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And MLB doesn't need a nuclear war - the BBWAA has historically been very compliants to what MLB tells them.
How about you just say yes or no?
And if there is no MVP award at the end of the season backed by the BBWAA and instead is merely some award handed out by MLB how long will articles be written about the MVP awards?
How long are newspapers going to pay baseball writers to not write about baseball?
When was the last time MLB willingly left money on the table, even if getting it involved long-term damage to the brand? Look at the recent changes to the draft (which drives talent into other sports), or the sale of TV rights to the highest bidder regardless of the manner of presentation or priority within the network lineup.
And it worked. The ban held, other outlets continued to cover the Royals, and the team successfully pushed the reporters in question out of the market. So in exchange for a little bit of short term pain, they got everything they wanted.
If an owner is dumb enough to complain, Selig will explain to the slow learner why it's in MLB's interest to hold the line, and if the owner is dumb enough to keep complaining, Selig will put him on the #### list henceforth and forever, and the rest of the owners will back his play. MLB cancelled a World Series and a big chunk of a season under Selig. That's a hell of a lot more money than a handful of newspaper articles, and Selig came out of it as strong as ever.
I picked up on the fact that you're not the brightest bulb in the drawer, and that arguing with you on this is probably a waste of time. Lesson learned, I guess.
They'll pay them to write about other sports, which is what most do most of the year.
No, they lost fans, ticket sales, media coverage, all to massage a wealthy owners ego.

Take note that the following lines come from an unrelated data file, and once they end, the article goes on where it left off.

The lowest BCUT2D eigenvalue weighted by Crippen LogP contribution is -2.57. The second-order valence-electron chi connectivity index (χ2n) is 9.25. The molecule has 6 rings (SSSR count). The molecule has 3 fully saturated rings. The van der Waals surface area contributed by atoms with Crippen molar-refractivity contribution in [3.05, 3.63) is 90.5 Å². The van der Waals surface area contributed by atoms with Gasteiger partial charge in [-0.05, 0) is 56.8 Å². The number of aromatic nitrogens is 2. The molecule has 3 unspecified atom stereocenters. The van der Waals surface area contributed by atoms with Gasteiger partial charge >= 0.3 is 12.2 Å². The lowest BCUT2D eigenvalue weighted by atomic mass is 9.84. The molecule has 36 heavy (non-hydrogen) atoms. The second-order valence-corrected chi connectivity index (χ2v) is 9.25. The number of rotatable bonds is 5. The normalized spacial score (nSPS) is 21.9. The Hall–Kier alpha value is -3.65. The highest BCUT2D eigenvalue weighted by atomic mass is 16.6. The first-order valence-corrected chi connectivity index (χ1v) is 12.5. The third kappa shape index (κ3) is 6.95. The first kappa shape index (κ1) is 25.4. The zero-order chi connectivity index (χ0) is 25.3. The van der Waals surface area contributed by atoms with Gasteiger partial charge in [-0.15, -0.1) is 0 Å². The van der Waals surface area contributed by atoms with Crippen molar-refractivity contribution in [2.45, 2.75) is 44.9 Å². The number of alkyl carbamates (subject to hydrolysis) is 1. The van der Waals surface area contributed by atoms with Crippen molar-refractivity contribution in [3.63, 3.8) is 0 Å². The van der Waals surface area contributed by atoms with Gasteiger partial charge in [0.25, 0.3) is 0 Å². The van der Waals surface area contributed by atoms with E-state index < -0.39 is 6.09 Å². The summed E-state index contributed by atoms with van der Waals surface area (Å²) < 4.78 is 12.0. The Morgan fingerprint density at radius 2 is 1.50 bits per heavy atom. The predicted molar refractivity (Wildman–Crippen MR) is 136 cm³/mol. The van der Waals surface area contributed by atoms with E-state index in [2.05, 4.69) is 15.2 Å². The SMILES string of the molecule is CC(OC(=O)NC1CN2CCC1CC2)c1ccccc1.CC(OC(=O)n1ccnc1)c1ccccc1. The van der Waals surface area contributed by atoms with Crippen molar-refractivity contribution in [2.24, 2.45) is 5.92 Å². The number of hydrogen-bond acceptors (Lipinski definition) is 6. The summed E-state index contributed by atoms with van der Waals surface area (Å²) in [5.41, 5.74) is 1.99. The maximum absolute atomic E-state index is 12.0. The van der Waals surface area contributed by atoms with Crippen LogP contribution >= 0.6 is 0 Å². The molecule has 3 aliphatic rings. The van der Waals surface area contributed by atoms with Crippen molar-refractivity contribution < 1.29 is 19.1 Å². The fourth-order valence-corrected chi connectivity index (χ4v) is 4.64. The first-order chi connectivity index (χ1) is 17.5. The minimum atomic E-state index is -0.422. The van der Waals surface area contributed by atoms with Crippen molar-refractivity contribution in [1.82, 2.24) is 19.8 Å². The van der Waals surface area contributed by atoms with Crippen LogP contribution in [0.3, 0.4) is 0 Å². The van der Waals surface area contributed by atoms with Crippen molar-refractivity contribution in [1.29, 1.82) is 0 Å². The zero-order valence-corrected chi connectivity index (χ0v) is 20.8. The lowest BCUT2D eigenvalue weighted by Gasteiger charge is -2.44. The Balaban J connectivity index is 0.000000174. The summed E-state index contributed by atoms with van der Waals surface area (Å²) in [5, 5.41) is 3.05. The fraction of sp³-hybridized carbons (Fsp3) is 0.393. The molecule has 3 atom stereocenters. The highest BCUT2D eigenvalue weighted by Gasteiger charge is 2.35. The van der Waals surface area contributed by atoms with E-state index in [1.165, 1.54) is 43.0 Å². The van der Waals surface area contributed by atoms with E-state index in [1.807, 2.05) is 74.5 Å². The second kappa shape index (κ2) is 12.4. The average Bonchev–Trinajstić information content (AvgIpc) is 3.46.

If he had ever gone against the wishes of the majority, Bud would long ago would have been quickly retired.
I applaud your decision to discontinue digging this hole now that you realize how far below ground you are.
And the people who normally write about those other sports? What will they be doing? Why would the newspaper continue to pay two people to do one person's job, in order to protect the BBWAA's right to try and shake down MLB for some piddly license fee?
Not to mention the fact that for most of the MLB season, there aren't any other pro sports to write about. Maybe casual fans will be thrilled to see their MLB coverage phased out of the paper in favor of stories about bull riding and bowling and the local girls' high school volleyball team. I kind of doubt that, though.
If it was so damaging, why was their attendance higher in 2006 than it had been in 2005, and higher in 2007 than it had been in 2006?
Bud wouldn't be acting against the wishes of the majority. The owners aren't going to want to cough up part of their personal portion of MLB's shared revenue to the BBWAA for no good reason. Though again, it'd never even get to that point because the BBWAA is smart enough to not start a fight that they can't win.
No one is arguing that the BBWAA could pick a fight with the MLB and win. We are all arguing that teams would lose far, far, more in local ticket sales if MLB.com picked a fight with the BBWAA, than the BBWAA could ever want in a participation fee.
Reading comprehension problems? Those writers already write about "those other sports', very few writers specialize only in baseball.
What choice do they have?
You are arguing that sportswriters are the only factors driving attendance now?
Yes, the owners want Bud to pick a fight with the BBWAA so they can each pocket another $3k or $6K a year, while their team president and marketing VPs are screaming bloody murder over the problems it's causing with local ticket sales.
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